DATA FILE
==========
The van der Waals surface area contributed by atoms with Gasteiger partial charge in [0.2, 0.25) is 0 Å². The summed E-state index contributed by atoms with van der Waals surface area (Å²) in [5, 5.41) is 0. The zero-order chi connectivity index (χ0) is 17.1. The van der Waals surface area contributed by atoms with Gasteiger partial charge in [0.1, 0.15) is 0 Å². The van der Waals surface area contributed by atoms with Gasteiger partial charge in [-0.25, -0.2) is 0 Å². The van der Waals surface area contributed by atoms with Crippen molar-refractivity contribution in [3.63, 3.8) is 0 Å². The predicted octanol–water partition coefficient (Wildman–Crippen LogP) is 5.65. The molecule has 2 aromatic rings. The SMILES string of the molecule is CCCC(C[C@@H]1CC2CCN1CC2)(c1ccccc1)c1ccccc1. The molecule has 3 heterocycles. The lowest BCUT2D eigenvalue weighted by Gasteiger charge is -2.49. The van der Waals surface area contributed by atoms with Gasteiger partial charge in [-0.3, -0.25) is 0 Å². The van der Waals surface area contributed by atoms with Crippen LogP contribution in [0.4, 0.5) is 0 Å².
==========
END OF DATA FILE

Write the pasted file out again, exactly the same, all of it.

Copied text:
The van der Waals surface area contributed by atoms with Gasteiger partial charge in [0.2, 0.25) is 0 Å². The summed E-state index contributed by atoms with van der Waals surface area (Å²) in [5, 5.41) is 0. The zero-order chi connectivity index (χ0) is 17.1. The van der Waals surface area contributed by atoms with Gasteiger partial charge in [0.1, 0.15) is 0 Å². The van der Waals surface area contributed by atoms with Gasteiger partial charge in [-0.25, -0.2) is 0 Å². The van der Waals surface area contributed by atoms with Crippen molar-refractivity contribution in [3.63, 3.8) is 0 Å². The predicted octanol–water partition coefficient (Wildman–Crippen LogP) is 5.65. The molecule has 2 aromatic rings. The SMILES string of the molecule is CCCC(C[C@@H]1CC2CCN1CC2)(c1ccccc1)c1ccccc1. The molecule has 3 heterocycles. The lowest BCUT2D eigenvalue weighted by Gasteiger charge is -2.49. The van der Waals surface area contributed by atoms with Gasteiger partial charge in [-0.3, -0.25) is 0 Å². The van der Waals surface area contributed by atoms with Crippen LogP contribution in [0.4, 0.5) is 0 Å².